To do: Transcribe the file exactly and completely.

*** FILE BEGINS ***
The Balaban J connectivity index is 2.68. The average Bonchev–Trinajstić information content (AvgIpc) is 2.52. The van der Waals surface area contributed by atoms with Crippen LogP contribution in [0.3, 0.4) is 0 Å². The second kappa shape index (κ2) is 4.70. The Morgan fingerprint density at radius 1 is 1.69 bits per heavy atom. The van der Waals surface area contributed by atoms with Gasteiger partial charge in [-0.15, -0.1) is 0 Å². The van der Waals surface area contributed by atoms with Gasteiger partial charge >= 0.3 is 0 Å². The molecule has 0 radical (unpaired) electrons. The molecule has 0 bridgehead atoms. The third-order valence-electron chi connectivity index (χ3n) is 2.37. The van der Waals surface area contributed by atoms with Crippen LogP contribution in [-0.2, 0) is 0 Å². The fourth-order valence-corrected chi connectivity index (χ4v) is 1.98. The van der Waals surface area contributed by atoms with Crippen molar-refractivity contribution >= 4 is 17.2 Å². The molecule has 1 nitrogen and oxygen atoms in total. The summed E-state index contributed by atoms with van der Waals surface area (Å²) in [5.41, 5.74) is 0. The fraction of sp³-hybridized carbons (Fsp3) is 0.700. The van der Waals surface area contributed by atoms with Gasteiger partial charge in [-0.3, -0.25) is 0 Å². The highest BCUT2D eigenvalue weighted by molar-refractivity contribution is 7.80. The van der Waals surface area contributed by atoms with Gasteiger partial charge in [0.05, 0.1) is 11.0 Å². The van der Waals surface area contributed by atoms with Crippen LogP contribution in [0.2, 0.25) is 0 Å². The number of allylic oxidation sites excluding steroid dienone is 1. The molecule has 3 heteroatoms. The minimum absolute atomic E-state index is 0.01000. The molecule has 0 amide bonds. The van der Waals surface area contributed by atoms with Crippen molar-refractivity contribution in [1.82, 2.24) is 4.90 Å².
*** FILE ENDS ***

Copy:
The Balaban J connectivity index is 2.68. The average Bonchev–Trinajstić information content (AvgIpc) is 2.52. The van der Waals surface area contributed by atoms with Crippen LogP contribution in [0.3, 0.4) is 0 Å². The second kappa shape index (κ2) is 4.70. The Morgan fingerprint density at radius 1 is 1.69 bits per heavy atom. The van der Waals surface area contributed by atoms with Gasteiger partial charge in [-0.15, -0.1) is 0 Å². The van der Waals surface area contributed by atoms with Gasteiger partial charge >= 0.3 is 0 Å². The molecule has 0 radical (unpaired) electrons. The molecule has 0 bridgehead atoms. The third-order valence-electron chi connectivity index (χ3n) is 2.37. The van der Waals surface area contributed by atoms with Crippen LogP contribution in [-0.2, 0) is 0 Å². The fourth-order valence-corrected chi connectivity index (χ4v) is 1.98. The van der Waals surface area contributed by atoms with Crippen molar-refractivity contribution >= 4 is 17.2 Å². The molecule has 1 nitrogen and oxygen atoms in total. The summed E-state index contributed by atoms with van der Waals surface area (Å²) in [5.41, 5.74) is 0. The fraction of sp³-hybridized carbons (Fsp3) is 0.700. The van der Waals surface area contributed by atoms with Gasteiger partial charge in [-0.3, -0.25) is 0 Å². The highest BCUT2D eigenvalue weighted by molar-refractivity contribution is 7.80. The van der Waals surface area contributed by atoms with Gasteiger partial charge in [0.05, 0.1) is 11.0 Å². The van der Waals surface area contributed by atoms with Crippen LogP contribution in [0.2, 0.25) is 0 Å². The number of allylic oxidation sites excluding steroid dienone is 1. The molecule has 3 heteroatoms. The minimum absolute atomic E-state index is 0.01000. The molecule has 0 amide bonds. The van der Waals surface area contributed by atoms with Crippen molar-refractivity contribution in [1.82, 2.24) is 4.90 Å².